Forget Sandy—The Girl For Me Is “The Lady Eve”


Forget Sandy—The Girl For Me Is “The Lady Eve”


It’s been a dramatic week, particularly for those in the New York area, and I suspect you need no reminder why. It’s much too early, I think, for anyone to declare life in the city “back to normal,” but that doesn’t mean we can’t take a short vacation. Those who have power and Internet have found Netflix a powerful balm, and as far as soothing Netflixable material goes, there is nothing finer than the films of Preston Sturges—two of which, The Lady Eve and Hail the Conquering Hero are available to watch instantly.

From 1940 to 1944, Preston Sturges made eight films, and at least six were great. I didn’t love Christmas In July, and I haven’t seen The Great Moment, a peculiar-sounding dramedy about the invention of anesthesia. But The Lady Eve, Sullivan’s Travels and The Palm Beach Story find a perfect balance between madcap and sentiment, and are among the finest comedies of all time. For what it’s worth, he also wrote and directed a propaganda short, the snappily titled “Safeguarding Military Information,” which you can watch for free online if you are deeply, deeply bored.

Born in Chicago, Sturges was raised on both sides of the Atlantic by a flighty society mother whose best friend was Isadora Duncan—the dancer fondly remembered for having her head pulled off by her own scarf. At sixteen, he began working in the arts, managing his stepfather’s theater into near-oblivion while the older man was busying himself with World War I. After a stint in the air force, Sturges bounced around Broadway, finally writing his first two plays in the late twenties. They flopped hard, but his third effort, the speakeasy comedy Strictly Dishonorable did not. He claimed to have written the play in six days—tying God’s record—and it ran for more than two years.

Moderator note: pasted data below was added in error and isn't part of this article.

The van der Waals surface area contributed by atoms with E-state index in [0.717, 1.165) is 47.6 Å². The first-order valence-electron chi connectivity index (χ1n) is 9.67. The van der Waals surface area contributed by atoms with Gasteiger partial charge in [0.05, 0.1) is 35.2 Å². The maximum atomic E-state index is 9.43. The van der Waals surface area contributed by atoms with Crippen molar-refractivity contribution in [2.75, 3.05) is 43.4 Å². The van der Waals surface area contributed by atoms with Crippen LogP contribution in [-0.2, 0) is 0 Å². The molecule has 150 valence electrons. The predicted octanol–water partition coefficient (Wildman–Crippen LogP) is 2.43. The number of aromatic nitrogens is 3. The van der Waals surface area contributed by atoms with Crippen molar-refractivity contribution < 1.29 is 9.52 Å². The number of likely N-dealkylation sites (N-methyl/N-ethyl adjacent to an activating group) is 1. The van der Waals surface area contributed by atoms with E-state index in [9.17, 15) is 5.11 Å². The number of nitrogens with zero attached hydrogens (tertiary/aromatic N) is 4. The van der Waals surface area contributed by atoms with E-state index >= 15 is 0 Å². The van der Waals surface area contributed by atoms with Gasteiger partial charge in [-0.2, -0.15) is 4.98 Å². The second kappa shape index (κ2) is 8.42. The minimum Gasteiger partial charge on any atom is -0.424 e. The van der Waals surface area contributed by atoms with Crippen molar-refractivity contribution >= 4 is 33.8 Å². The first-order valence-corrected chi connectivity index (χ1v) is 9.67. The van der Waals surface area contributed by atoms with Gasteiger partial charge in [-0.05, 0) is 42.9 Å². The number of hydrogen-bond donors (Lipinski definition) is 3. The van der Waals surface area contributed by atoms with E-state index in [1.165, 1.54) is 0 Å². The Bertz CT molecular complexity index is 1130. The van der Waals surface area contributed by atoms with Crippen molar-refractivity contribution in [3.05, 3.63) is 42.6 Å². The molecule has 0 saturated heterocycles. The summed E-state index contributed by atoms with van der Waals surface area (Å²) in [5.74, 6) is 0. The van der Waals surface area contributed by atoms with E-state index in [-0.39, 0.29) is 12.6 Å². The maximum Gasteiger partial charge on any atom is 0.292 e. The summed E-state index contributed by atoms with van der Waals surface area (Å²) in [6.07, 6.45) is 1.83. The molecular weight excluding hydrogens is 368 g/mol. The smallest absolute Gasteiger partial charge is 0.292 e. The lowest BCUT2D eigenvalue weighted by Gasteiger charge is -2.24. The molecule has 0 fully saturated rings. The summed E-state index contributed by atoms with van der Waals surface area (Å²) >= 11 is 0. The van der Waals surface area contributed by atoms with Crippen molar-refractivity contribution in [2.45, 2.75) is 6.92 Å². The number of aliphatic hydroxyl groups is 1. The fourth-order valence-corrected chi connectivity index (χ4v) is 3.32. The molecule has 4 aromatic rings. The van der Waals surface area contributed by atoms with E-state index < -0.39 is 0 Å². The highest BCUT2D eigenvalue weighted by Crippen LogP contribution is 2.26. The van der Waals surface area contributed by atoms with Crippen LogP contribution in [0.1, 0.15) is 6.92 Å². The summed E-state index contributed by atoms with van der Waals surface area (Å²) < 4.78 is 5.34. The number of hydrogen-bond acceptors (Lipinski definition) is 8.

After three more flops—and my goodness, does this make me yearn for the days when a playwright could produce six plays in four years, nevermind whether or not they were hits—he did what failures did in the ’30s. He went to Hollywood.

There’s no point in giving a blow-by-blow of the rest of his career. More patient writers than me have done that elsewhere. But it’s worth dwelling for a moment on the speed at which this man worked. Whether or not he actually wrote Strictly Dishonorable in eight days is impossible to know. Nor do I know if it’s true that most of his dialogue was first-draft, or whether, to keep the pace of those frantic early years in Hollywood, he wrote at night what he was going to shoot the next day.

But if any of that is even close to true, the man was not just brilliant—he was a miracle, and deserves to be revisited during this week of stress, destruction and rain. Screenwriters can’t work that fast any more. Movies are bigger money than ever, which means mistakes are catastrophic, and every step in a production must be scrutinized. But in the ’40s, the studio system was a factor, and an artist willing to do what he was told could become prolific quickly.

By ’44, Sturges was fed up with corporate oversight, and left Paramount in search of a better deal. He never found it, becoming a casualty of the studio system, his career derailed, like Orson Welles’, due to a refusal to bow down. Unlike Welles, Sturges delivered on his talent—at least for a few years. Because he died not long after his star fell, Sturges’ career did not have Welles’ long, depressing third act.

Preston Sturges made eight films in four years. And, thank God, he never sold Paul Masson wine.

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